Pyramid Promoters Settle FTC Charges

FTC News Release
January 29, 2001

Promoters of a pyramid scheme that disguised itself as a legitimate multi-level marketing business have agreed to settle Federal Trade Commission charges that the scheme violated federal law. The settlements contain a lifetime ban on the defendants from any involvement in any multi-level marketing program. One defendant, John T. Polk, will also be banned from involvement in any business opportunity offer and barred from selling or sharing any information about the consumers who joined the pyramid. Defendant Patrick Farah will be barred from misrepresenting business opportunities. The settlements contain judgments totaling $2.5 million, $1.4 million of which will be suspended based on financial disclosures provided by the defendants. Should the disclosure documents be found to be inaccurate, the entire $2.5 million will become immediately payable.

On December 9, 1999, the FTC filed suit in US District Court for the District of Maryland seeking a preliminary and permanent injunction and an asset freeze against Dallas-based 2Xtreme Performance International, its successor, Denver-based USAsurance Group/Akahi, AFEW, Inc., and three individual defendants, John T. Polk, Patrick Farah, and Peter Hirsch. The FTC complaint alleged that the defendants used Web sites, direct mail, infomercials, telemarketing and seminars to convince consumers they could make substantial income by investing in their multi-level marketing scheme, which marketed nutritional supplements, beauty, weight-loss and other products. Marketing materials represented that consumers could expect to earn enough income to retire in two to five years.

The FTC alleged that the earnings claims were false and that 2Xtreme's practices violated federal law. The FTC charged that since 2Xtreme was actually a pyramid, consumers could not earn the specific levels of income touted in the marketing materials. In fact, most consumers would lose money, the complaint says. In addition, by providing promotional materials containing the misrepresentations about income to its participants, 2Xtreme was providing them with the "means and instrumentalities" to violate federal law.

On September 5, 2000 the Commission approved a Stipulated Final Judgment and Order with Peter Hirsch. The settlements announced today settle the suit with respect to Polk, Farah and AFEW.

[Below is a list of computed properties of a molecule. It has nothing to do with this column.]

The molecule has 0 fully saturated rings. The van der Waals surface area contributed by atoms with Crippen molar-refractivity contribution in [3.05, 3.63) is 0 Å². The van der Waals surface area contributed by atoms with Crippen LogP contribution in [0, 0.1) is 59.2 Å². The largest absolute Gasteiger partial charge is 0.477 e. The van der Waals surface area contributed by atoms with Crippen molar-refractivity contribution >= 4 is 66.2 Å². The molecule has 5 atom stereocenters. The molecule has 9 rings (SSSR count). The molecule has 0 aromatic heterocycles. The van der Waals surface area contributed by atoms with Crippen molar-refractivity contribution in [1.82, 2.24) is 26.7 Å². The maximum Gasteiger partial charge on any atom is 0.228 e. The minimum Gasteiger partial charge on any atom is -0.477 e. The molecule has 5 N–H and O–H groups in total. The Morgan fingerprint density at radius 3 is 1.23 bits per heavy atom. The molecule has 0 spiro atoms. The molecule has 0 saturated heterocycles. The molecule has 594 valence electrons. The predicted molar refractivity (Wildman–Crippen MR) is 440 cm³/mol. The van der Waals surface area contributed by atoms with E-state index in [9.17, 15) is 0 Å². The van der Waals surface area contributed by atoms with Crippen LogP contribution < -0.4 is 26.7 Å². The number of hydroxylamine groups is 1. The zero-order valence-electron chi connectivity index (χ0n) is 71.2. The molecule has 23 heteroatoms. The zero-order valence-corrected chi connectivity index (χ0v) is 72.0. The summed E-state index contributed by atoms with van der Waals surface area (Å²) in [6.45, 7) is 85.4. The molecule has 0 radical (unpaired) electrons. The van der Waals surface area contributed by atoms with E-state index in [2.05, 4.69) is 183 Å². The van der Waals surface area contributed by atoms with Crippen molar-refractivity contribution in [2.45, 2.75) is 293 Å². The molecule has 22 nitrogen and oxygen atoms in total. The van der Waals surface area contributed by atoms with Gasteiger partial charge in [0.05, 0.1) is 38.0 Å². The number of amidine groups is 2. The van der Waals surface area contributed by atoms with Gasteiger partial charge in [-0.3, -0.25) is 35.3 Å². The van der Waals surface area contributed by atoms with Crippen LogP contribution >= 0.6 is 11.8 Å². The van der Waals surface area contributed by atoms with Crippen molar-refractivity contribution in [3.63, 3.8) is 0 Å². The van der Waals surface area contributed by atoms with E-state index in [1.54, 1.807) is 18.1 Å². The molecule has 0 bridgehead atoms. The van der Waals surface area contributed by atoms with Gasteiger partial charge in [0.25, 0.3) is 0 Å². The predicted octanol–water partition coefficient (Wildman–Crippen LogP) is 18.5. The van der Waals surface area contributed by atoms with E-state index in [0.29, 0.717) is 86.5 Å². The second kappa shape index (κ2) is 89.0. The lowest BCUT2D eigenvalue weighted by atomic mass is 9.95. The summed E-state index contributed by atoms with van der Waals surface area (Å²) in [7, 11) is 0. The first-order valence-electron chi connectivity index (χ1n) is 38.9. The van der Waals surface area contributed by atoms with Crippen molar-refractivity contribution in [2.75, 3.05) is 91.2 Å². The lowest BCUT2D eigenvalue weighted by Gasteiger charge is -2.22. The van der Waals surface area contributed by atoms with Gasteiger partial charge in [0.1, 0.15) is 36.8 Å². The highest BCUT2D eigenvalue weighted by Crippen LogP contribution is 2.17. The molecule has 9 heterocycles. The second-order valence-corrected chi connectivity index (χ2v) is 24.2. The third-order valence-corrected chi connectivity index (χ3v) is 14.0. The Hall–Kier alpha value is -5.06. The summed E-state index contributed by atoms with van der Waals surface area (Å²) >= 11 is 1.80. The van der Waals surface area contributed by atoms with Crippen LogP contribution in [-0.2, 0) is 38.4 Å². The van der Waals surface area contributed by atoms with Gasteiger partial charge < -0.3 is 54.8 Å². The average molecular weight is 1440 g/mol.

The settlements will bar the defendants from "engaging in, participating in, promoting, advertising, marketing, offering for sale, selling, or assisting in any manner or in any capacity whatsoever in any multi-level marketing program." Polk will also be barred from any involvement in any business opportunity in the future and from selling, renting, leasing or transferring personal identifying information, including bank account or credit card numbers, of the consumers who signed up for the pyramid. Farah will be barred from misrepresenting the "sales, income, profits or rewards" a person can expect to achieve or has achieved from any business opportunity he's associated with or from misrepresenting that a person who acquires the business opportunity can reasonably expect to recoup his investment. The settlements contain financial judgments of $2 million against Polk and $500,000 against Farah. Polk's judgment will be satisfied by payment of $833,000 to the United States Attorney for the District of Maryland in the matter of United States v. John T. Polk, a criminal matter in which Polk was convicted for developing a real estate investment scam, provided that financial disclosures furnished by the defendant prove to be valid. Should the financial disclosure prove inaccurate, the entire $2 million will be immediately due and payable. Farah's $500,000 judgment will be satisfied by payment of $25,000 with a similar "avalanche" clause that would require payment of the entire $500,000 should financial disclosure information provided by Farah prove to be false. The settlements also contain standard record keeping provisions to allow the FTC to monitor compliance.

The Commission vote to accept the consent judgments was 5-0.

Related Documents:

This page was posted on November 20, 2005.

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